From the most traditional to the most current, modern and complex, Brazilian art is made up of various names. There are those in museums like the Moma and the Tate to those exhibiting in fairs or small galleries around the world.
Art is vast and it only takes a few words to make it recognisable or in contrast, permanent in anonymity. After all, what makes art a precursor and conductor of current discourse, culture and ideas?
What makes the artist a speaker who dissipates his aesthetics and his way of seeing and living? Above all, what makes art ‘eternal’?
From the history of culture, of a society, of an economic cycle, of an idea within a nation or of the future, I understand that art becomes eternal as it distances itself or moves away from a history. As Pierre Verger states, ‘art is a series of ebbs and flows’.
Art, or the persona of the artist itself is that which has the capacity to recognise and visualise these movements, be they of the past, the present, or the future — and principally an imagetic visualisation of them.
One of my first contacts with the artist Tunga was with his performances and works on the body. The particular work, ‘Xifópagas Capilares’, impresses me for its many different lines of understanding and interpretation.
In ‘Lezart’, the analogy of an invisible work within the artistic space of the work is explored. This encompasses the dimensionality of a body within another.
These are works that, as I said above, do not explore a timeline, but rather conjunctions and tension between-flows. Tunga’s world is incredibly timeless, but at the same time carries a brutality of temporality. It is a paradigmatic work. His world passes through time and stagnates.
Tunga’s work is well known and presented in Inhotim, where he even has his own gallery. His works ‘True Rouge’ and the ‘Psychoactive Gallery’ are examples of his participation in the largest open-air museum in the world.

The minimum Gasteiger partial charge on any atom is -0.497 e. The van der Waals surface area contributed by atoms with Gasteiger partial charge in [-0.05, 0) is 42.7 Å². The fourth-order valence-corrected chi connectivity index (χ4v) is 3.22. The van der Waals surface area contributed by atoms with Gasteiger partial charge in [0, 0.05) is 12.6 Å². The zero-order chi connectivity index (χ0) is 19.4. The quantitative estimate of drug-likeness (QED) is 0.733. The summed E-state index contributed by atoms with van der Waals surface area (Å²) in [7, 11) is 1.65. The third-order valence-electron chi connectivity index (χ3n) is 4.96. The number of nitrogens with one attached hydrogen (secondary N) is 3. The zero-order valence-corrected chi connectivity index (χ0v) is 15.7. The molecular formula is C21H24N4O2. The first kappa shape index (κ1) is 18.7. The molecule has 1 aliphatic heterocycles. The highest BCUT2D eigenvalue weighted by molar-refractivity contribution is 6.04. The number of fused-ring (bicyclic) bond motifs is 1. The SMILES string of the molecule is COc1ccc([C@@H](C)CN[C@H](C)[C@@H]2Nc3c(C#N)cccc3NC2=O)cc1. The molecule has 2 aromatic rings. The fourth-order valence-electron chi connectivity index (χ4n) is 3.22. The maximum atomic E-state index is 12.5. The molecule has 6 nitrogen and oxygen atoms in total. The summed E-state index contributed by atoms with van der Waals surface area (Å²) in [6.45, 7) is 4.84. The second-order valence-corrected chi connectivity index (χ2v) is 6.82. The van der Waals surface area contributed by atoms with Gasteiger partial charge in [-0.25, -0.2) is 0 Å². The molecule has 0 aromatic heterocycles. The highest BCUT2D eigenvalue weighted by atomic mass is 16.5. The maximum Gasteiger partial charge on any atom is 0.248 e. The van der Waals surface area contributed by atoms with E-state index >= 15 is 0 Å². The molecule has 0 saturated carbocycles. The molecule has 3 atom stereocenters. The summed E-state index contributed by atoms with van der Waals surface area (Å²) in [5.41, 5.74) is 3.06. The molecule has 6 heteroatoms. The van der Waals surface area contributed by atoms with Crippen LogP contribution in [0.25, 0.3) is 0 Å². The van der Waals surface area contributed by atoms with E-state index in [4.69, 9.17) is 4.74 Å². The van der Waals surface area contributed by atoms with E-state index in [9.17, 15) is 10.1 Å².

In 2021, Tunga’s work came through another path in the artist’s life again to the galleries — now as part of the Black Art Museum.
The first act of the Museum is entitled: “Abdias Nascimento, Tunga and the Black Art Museum”. This act emblematises the question of the temporality of an artist. Tunga was the son of the poet Gerardo Mello Mourão and in 1930, the poet was part of the Santa Hermandad Orquídea, together with Abdias Nascimento and other writers.
The alliance between Gerardo and Abdias was generated by poetry and the desire to create something truly American. Their friendship spread to their children and it was thus, together with a great influence from Abdias Nascimento that Tunga’s artistic possibility was built.
In 1968, in an interview for the newspaper Correio da Manhã, Tunga, then only 15 years old, stated that black art had a great influence on his work stating, “For me, black art was the first to break the shackles of saturated Renaissance images”.
The relationship between the works of Abdias and Tunga and their tributes make up the first act of the museum. In addition, they have presentations of symbologies of the two artists; “Long-time friends, Tunga and Abdias open space for the Black Art Museum, and for the next acts of this project.
Cosmogonies, tradition and ancestry lead the way in this meeting of worlds,” Inhotim’s curator Douglas de Freitas states.